The collaboration between CBA and Mutty continues, and Mutty recently celebrated its first 10 anni of cultural, artistic, and culinary activities. Congratulations to Mutty!
For the fourth edition of 12×6 with Serena Gianoli, titled ‘Japonisme,’ we asked Mutty to select some titles about Japanese culture, always exploring the realms of design, art, and cuisine.
Lazy Dog Press
The collection begins with Katsumi Komagata, an artist who has developed a strong bond with Mutty over the years. His books, conceived as works of art for children, represent a perfect example of Japanese artistic sensibility.
Inspired by his experience with his daughter Aï, Komagata has simplified shapes and colors to offer a unique perspective of the world from a child’s point of view, combining pedagogy and anthropology. His books are considered design objects due to the use of techniques like pop-up, origami, and tangram, making them appealing to both children and adults. This new edition contains over 100 illustrations of Komagata’s works and is a must-have for enthusiasts of his contributions to global publishing, design, and graphic arts.
Lazy Dog Press
Author Mihoko Iida explores the art of Japanese residential interiors, presenting an analysis of the diverse design of spaces in private homes.
The book showcases twenty-eight exemplary residences scattered throughout Japan, from urban dwellings to mountain apartments and seaside houses. Iida highlights the enduring philosophy of integrating the natural landscape into the homes and illustrates the influences and ongoing evolution of Japanese interior design. The book also features homes designed by some of the leading Japanese architects, including Kengo Kuma, Nendo, Koji Fujii, Arata Endo, and Takamitsu Azuma.
This volume delves into the roots of traditional Japanese colors, which trace their origins to ancient traditions and nature. Initially adopted to signify rank, these colors have seen their meanings expand over time to encompass a wide range of design objects today.
The book presents 200 colors, each illustrated by objects spanning from the 16th century to the present day. They highlight both well-known designers such as Naoto Fukasawa and Issey Miyake, as well as lesser-known talents rooted in Japanese tradition.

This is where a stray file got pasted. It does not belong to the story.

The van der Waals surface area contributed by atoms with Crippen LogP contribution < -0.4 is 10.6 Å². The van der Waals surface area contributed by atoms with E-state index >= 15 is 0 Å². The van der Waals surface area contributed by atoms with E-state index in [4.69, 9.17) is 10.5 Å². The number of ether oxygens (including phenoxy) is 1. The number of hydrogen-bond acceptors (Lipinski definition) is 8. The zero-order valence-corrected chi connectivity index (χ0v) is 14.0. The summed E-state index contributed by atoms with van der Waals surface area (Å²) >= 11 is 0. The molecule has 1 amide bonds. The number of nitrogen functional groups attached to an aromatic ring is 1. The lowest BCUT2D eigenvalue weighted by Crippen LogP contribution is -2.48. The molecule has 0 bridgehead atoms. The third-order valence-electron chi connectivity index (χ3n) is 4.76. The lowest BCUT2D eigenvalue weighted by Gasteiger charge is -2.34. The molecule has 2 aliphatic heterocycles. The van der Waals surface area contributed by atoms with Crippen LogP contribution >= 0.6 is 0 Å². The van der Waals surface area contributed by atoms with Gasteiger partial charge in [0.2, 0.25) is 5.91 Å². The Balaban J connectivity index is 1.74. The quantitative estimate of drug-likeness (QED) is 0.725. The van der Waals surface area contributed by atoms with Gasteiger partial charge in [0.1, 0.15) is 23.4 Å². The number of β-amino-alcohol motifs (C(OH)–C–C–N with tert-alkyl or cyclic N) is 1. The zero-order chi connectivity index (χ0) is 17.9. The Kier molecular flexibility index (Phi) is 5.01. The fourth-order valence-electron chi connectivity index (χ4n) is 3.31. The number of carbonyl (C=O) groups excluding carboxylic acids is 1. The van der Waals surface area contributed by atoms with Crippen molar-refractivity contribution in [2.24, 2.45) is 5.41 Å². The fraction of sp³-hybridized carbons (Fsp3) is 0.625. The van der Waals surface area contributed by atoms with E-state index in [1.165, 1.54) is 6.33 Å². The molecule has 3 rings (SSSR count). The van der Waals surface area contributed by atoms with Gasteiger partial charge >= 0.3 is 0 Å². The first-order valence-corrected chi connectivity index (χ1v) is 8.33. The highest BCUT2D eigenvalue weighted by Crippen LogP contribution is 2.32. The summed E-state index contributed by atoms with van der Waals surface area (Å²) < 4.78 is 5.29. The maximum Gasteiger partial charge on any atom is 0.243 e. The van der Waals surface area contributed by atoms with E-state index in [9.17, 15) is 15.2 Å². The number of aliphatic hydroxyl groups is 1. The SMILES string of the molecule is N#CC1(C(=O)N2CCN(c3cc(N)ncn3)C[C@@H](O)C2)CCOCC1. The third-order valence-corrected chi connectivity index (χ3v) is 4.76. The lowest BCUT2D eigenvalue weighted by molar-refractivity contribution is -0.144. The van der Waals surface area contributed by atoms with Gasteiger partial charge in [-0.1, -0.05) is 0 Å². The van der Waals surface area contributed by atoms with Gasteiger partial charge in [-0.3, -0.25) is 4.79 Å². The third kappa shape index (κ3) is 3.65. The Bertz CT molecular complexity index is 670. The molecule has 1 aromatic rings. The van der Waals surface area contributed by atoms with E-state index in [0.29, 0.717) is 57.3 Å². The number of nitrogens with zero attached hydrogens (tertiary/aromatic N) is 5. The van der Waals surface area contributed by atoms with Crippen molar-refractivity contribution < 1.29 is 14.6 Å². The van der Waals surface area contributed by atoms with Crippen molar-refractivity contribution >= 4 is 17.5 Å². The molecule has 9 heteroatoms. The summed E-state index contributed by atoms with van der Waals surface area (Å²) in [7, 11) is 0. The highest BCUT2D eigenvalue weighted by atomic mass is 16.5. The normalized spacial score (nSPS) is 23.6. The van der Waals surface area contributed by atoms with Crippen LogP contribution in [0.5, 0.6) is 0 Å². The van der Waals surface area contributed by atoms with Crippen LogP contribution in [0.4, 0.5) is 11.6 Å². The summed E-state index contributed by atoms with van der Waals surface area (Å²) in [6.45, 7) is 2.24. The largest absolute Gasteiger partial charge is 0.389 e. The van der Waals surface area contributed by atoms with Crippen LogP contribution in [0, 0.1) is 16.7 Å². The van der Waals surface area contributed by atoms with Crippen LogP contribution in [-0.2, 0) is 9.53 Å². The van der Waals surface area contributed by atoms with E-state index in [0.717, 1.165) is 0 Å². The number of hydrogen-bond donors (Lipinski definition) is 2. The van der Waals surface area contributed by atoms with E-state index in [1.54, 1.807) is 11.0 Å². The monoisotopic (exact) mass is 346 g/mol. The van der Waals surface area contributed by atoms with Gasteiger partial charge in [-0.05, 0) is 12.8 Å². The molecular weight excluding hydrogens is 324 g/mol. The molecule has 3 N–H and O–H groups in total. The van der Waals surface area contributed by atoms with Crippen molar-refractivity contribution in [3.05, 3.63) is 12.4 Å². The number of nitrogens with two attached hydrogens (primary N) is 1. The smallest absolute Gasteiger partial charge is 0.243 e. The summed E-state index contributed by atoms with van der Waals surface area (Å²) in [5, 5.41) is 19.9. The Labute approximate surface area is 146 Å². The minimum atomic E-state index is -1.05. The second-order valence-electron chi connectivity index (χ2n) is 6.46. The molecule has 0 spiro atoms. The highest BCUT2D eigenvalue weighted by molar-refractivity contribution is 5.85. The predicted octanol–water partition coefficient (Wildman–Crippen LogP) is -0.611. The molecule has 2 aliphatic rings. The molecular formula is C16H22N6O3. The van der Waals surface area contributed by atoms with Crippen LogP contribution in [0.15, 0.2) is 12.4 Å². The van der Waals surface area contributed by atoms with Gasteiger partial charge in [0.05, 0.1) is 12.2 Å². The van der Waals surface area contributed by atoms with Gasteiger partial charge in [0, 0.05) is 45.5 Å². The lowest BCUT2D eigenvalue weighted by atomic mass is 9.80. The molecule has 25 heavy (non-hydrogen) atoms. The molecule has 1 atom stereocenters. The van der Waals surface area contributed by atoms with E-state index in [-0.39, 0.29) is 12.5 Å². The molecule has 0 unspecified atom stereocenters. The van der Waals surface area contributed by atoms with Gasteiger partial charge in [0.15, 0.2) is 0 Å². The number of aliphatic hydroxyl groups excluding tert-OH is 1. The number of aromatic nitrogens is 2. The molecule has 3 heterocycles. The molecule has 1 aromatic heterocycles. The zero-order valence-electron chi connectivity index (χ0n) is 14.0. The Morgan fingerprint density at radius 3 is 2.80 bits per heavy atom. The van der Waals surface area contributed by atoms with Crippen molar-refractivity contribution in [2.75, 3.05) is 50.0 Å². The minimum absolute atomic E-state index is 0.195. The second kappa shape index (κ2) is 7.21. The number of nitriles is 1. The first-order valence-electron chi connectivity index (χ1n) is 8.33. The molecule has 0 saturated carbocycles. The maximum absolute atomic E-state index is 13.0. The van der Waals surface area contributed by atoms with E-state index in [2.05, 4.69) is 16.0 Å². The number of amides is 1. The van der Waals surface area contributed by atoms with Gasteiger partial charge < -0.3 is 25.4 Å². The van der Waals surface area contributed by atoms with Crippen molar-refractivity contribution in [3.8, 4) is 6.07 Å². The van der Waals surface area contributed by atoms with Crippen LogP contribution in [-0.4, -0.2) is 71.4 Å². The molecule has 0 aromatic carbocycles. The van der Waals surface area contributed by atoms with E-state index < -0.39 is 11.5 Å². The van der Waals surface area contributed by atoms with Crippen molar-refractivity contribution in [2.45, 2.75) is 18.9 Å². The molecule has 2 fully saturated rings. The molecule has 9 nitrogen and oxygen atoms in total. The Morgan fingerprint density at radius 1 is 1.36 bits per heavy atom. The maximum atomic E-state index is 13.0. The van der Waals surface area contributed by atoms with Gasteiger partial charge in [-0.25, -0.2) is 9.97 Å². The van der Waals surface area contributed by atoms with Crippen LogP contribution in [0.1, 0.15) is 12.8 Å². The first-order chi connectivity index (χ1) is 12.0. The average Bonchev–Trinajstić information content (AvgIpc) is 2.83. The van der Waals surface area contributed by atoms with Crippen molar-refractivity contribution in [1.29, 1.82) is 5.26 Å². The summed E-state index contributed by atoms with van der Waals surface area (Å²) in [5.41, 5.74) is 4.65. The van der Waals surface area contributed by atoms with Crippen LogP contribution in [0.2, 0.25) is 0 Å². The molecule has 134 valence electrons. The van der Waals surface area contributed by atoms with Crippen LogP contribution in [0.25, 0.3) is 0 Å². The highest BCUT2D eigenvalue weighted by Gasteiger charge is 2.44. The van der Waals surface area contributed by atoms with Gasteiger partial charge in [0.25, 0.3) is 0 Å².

Each color is described with information about its origins and cultural influences, including the pigments used and the historical figures associated with these shades.
“Tokyo Stories” is a culinary journey through the vibrant city of Tokyo. The book explores the eclectic culinary world of this city, from the delights of corn cream vending machines to ramen and gyoza shops, presenting over eighty authentic recipes. The author, Tim Anderson, also shares anecdotes and photos from his travels. This book is a tribute to Japanese cuisine and is perfect for Japan enthusiasts and lovers of its delicious flavors.
For the fourth edition of 12X6, we immersed ourselves in the world of Serena Gianoli. Her deep fascination in Japanese culture, inspired by her readings, has given life to 12 artworks representing characters, customs, and legends from Japanese popular culture.
The Japonisme exhibition, which we inaugurated on October 19th in the company of friends, colleagues, and design enthusiasts, takes its name from a term coined at the end of the 19th century by the critic Philippe Burty.
“Japonisme,” prevalent mainly in the 19th century, represents the influence of Japanese art, culture, and aesthetics on Western culture. This artistic movement originated in Europe, especially in France, and influenced numerous artists and designers of the time. Japanese artists like Hokusai and Hiroshige became famous in the West through prints and artworks imported from Japan, depicting cherry blossoms, everyday life scenes, costumes, and more.
Among the highlights of the exhibition, you will find depictions of herons and cherry blossoms, timeless symbols in Japanese art and culture. Herons symbolize grace and longevity. There is also Kintsugi, an ancient Japanese art known as the ‘golden repair,’ which uses lacquer and gold powder to mend broken objects. You will also discover artworks inspired by samurai, the tea ceremony, dragons and tigers, Namazu, and Taiko, the traditional drums that embody power and rhythm in Japanese culture.
12X6 is a project born to provide space, both metaphorically and literally, for young professionals in the world of visual arts. Every six months, a comprehensive journey of twelve artworks is hosted in our offices, which become a permanent gallery for creative talents.
During the opening night, Serena performed live painting, creating the Pet-Daruma, charming Japanese-style representations of our four-legged friends.
Daruma dolls, also known as Dharma dolls, are Japanese votive figurines without legs or arms, representing Bodhidharma, the founder and first patriarch of Zen.
In thanking all the people who participated in the opening night, we would like to remind everyone that for the next six months, ‘Japonisme’ can be ‘visited’ at the CBA headquarters, located at Via San Francesco d’Assisi 15, Milan. We would also like to extend our thanks to Alessandro Doro, Raffaele Sabella, and Claudia Alexandrino, who were the protagonists of previous editions.
Serena Gianoli is an Illustrator and Visual Designer who lives and works in Milan, amidst black and white lines, colorful palettes, and a backpack full of markers, along with her ever-present sketchbook.